Gavin Williamson in bid to end censorship on campus

New laws protecting freedom of speech at universities will bring an end to the "chilling effect" of censorship on campus, the Education Secretary has said.

Education Secretary Gavin Williamson MP
Education Secretary Gavin Williamson MP

Gavin Williamson said the Government's new bill would stop universities and student unions from "hounding out" speakers whose views they object to.

Announced as part of the Queen's Speech, the Higher Education (Freedom of Speech) Bill will place new legal duties on students' unions and universities to ensure free speech - with a regulator able to issue fines for any breaches.

South Staffordshire MP Mr Williamson told the Express & Star: "Freedom of speech is a right in this country, but sadly at our universities there have been some instances where it hasn't been available to all.

"We have an absolute right to articulate our views which others may find objectionable, providing they don't meet the threshold of hate speech or inciting violence.

"We've got to be able to protect that right in order to prevent the chilling effects of censorship on campus.

"Students and staff should always feel they are safe to put forward and debate new ideas, without fear of repercussions, even if these are sometimes controversial and unpopular.

"That's what this bill is going to be delivering.

"Universities should be amazing places where people can share ideas and thoughts.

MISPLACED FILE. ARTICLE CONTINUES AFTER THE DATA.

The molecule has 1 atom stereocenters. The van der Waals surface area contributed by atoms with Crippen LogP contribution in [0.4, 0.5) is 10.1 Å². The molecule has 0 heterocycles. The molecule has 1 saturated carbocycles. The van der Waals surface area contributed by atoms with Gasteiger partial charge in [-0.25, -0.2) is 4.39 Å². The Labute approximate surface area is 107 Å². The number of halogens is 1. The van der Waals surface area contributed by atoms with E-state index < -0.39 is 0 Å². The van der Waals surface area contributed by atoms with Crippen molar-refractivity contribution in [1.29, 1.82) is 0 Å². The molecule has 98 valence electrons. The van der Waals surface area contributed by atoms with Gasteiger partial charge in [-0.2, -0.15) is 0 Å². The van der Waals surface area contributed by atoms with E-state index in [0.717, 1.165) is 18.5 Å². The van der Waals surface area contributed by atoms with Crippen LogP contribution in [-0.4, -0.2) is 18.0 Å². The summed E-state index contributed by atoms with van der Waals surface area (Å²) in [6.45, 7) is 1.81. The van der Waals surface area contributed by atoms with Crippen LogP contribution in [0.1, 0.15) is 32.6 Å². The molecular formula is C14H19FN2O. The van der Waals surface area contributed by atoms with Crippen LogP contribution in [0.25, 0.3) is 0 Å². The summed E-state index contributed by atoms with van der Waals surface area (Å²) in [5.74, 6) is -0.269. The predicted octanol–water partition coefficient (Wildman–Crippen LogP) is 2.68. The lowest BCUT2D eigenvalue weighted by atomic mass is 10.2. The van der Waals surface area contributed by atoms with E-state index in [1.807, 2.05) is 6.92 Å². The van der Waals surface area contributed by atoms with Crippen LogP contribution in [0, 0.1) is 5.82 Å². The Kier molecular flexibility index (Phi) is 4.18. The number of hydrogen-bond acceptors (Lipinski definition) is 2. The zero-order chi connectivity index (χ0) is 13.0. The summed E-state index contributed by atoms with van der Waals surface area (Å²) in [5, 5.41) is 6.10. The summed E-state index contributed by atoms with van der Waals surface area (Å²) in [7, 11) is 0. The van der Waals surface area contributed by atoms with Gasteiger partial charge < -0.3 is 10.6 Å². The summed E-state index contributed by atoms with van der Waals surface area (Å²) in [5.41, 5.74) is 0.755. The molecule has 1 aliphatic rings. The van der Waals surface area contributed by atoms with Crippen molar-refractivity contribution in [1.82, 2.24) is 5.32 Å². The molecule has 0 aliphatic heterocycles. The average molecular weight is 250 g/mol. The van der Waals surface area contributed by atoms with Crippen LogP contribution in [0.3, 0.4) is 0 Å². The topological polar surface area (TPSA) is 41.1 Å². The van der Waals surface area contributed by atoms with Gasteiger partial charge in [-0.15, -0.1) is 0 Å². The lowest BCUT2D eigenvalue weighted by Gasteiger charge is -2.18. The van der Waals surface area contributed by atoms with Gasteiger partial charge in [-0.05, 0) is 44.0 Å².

"We can't be having a situation where student unions or universities decide they don't like a particular view and decide to censor it by hounding out people."

Mr Williamson said he had been written to by a large number of academics thanking him for pushing the legislation.

"What was so sad was that so many of them did not dare put their name and address on the letter because they were so worried about potential repercussions," he said.

"That for me is not the kind of free thinking university system we want to have."

There have been numerous instances in recent years when speakers perceived not to fit in with a left-wing worldview have been no platformed at university campuses.

Former West Midlands MEP Bill Etheridge was once banned from speaking at Sussex University having initially been invited by a body called the Free Speech Association.

Last year Bristol students' union demanded nearly £500 to pay for security at a talk by the Israeli Ambassador, despite charging nothing for a talk by his Palestinian counterpart.

And former Tory Home Secretary Amber Rudd also fell foul of leftists when her talk at the University of Oxford to mark International Women’s Day was cancelled after students complained about her role in the Windrush scandal.

Under the legislation, speakers will be able to seek compensation through the courts if they suffer a financial loss from a breach.

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